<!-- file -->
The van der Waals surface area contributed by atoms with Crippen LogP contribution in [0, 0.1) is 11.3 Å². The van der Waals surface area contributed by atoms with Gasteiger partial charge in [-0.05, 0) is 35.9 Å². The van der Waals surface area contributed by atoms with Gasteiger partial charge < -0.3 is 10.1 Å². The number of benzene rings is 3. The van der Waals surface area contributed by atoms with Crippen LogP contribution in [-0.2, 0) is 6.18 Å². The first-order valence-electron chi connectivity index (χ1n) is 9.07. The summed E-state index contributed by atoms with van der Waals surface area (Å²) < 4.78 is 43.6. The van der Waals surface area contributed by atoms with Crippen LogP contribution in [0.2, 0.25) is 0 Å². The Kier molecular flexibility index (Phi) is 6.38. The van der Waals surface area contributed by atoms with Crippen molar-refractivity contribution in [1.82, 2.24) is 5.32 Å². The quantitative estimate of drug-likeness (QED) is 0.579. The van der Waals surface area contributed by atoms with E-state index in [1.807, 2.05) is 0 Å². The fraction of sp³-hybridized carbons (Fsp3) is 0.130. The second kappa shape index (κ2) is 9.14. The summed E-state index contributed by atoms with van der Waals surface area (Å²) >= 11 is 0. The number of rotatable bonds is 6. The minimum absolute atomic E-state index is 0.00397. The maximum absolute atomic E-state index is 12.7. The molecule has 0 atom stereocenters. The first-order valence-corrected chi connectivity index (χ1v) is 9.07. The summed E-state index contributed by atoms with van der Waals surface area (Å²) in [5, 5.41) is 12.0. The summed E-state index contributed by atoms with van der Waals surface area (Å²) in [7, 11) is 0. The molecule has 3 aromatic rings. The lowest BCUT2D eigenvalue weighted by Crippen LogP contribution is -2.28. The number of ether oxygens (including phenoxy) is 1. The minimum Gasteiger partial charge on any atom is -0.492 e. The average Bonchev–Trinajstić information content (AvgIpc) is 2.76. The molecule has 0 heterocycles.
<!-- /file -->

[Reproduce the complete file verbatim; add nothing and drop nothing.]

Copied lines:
The van der Waals surface area contributed by atoms with Crippen LogP contribution in [0, 0.1) is 11.3 Å². The van der Waals surface area contributed by atoms with Gasteiger partial charge in [-0.05, 0) is 35.9 Å². The van der Waals surface area contributed by atoms with Gasteiger partial charge < -0.3 is 10.1 Å². The number of benzene rings is 3. The van der Waals surface area contributed by atoms with Crippen LogP contribution in [-0.2, 0) is 6.18 Å². The first-order valence-electron chi connectivity index (χ1n) is 9.07. The summed E-state index contributed by atoms with van der Waals surface area (Å²) < 4.78 is 43.6. The van der Waals surface area contributed by atoms with Crippen LogP contribution in [0.2, 0.25) is 0 Å². The Kier molecular flexibility index (Phi) is 6.38. The van der Waals surface area contributed by atoms with Crippen molar-refractivity contribution in [1.82, 2.24) is 5.32 Å². The quantitative estimate of drug-likeness (QED) is 0.579. The van der Waals surface area contributed by atoms with E-state index in [1.807, 2.05) is 0 Å². The fraction of sp³-hybridized carbons (Fsp3) is 0.130. The second kappa shape index (κ2) is 9.14. The summed E-state index contributed by atoms with van der Waals surface area (Å²) >= 11 is 0. The number of rotatable bonds is 6. The minimum absolute atomic E-state index is 0.00397. The maximum absolute atomic E-state index is 12.7. The molecule has 0 atom stereocenters. The first-order valence-corrected chi connectivity index (χ1v) is 9.07. The summed E-state index contributed by atoms with van der Waals surface area (Å²) in [5, 5.41) is 12.0. The summed E-state index contributed by atoms with van der Waals surface area (Å²) in [7, 11) is 0. The molecule has 3 aromatic rings. The lowest BCUT2D eigenvalue weighted by Crippen LogP contribution is -2.28. The number of ether oxygens (including phenoxy) is 1. The minimum Gasteiger partial charge on any atom is -0.492 e. The average Bonchev–Trinajstić information content (AvgIpc) is 2.76. The molecule has 0 heterocycles.